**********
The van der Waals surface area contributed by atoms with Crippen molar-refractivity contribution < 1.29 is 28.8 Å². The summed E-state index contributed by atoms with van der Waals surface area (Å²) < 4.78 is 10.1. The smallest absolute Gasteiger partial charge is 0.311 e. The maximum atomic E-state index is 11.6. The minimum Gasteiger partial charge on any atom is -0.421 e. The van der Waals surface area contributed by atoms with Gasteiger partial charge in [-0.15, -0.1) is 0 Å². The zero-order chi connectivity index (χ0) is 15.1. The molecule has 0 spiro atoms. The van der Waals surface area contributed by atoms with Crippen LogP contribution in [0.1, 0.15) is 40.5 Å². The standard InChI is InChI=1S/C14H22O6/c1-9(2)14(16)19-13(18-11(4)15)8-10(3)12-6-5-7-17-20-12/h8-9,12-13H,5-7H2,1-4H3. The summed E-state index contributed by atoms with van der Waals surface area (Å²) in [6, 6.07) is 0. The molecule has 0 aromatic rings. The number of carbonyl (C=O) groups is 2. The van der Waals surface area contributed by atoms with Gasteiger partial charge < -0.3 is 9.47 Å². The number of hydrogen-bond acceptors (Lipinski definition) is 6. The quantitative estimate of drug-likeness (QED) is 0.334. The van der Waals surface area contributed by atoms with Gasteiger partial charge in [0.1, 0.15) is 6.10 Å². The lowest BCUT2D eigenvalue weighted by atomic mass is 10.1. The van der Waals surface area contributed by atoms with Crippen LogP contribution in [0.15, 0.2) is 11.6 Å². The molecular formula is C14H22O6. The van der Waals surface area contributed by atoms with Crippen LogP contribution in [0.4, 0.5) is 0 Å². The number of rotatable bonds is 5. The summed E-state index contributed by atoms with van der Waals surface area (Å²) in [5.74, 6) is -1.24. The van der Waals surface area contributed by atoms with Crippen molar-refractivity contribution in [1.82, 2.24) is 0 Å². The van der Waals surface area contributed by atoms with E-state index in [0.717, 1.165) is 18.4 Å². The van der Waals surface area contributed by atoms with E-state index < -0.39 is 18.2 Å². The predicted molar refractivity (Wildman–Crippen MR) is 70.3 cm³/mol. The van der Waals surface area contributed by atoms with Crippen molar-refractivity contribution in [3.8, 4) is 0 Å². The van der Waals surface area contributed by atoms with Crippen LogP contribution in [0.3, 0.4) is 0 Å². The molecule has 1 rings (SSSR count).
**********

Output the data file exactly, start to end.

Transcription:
The van der Waals surface area contributed by atoms with Crippen molar-refractivity contribution < 1.29 is 28.8 Å². The summed E-state index contributed by atoms with van der Waals surface area (Å²) < 4.78 is 10.1. The smallest absolute Gasteiger partial charge is 0.311 e. The maximum atomic E-state index is 11.6. The minimum Gasteiger partial charge on any atom is -0.421 e. The van der Waals surface area contributed by atoms with Gasteiger partial charge in [-0.15, -0.1) is 0 Å². The zero-order chi connectivity index (χ0) is 15.1. The molecule has 0 spiro atoms. The van der Waals surface area contributed by atoms with Crippen LogP contribution in [0.1, 0.15) is 40.5 Å². The standard InChI is InChI=1S/C14H22O6/c1-9(2)14(16)19-13(18-11(4)15)8-10(3)12-6-5-7-17-20-12/h8-9,12-13H,5-7H2,1-4H3. The summed E-state index contributed by atoms with van der Waals surface area (Å²) in [6, 6.07) is 0. The molecule has 0 aromatic rings. The number of carbonyl (C=O) groups is 2. The van der Waals surface area contributed by atoms with Gasteiger partial charge < -0.3 is 9.47 Å². The number of hydrogen-bond acceptors (Lipinski definition) is 6. The quantitative estimate of drug-likeness (QED) is 0.334. The van der Waals surface area contributed by atoms with Gasteiger partial charge in [0.1, 0.15) is 6.10 Å². The lowest BCUT2D eigenvalue weighted by atomic mass is 10.1. The van der Waals surface area contributed by atoms with Crippen LogP contribution in [0.15, 0.2) is 11.6 Å². The molecular formula is C14H22O6. The van der Waals surface area contributed by atoms with Crippen LogP contribution in [0.4, 0.5) is 0 Å². The number of rotatable bonds is 5. The summed E-state index contributed by atoms with van der Waals surface area (Å²) in [5.74, 6) is -1.24. The van der Waals surface area contributed by atoms with Crippen molar-refractivity contribution in [1.82, 2.24) is 0 Å². The van der Waals surface area contributed by atoms with E-state index in [0.717, 1.165) is 18.4 Å². The van der Waals surface area contributed by atoms with E-state index < -0.39 is 18.2 Å². The predicted molar refractivity (Wildman–Crippen MR) is 70.3 cm³/mol. The van der Waals surface area contributed by atoms with Crippen molar-refractivity contribution in [3.8, 4) is 0 Å². The van der Waals surface area contributed by atoms with Crippen LogP contribution in [0.3, 0.4) is 0 Å². The molecule has 1 rings (SSSR count).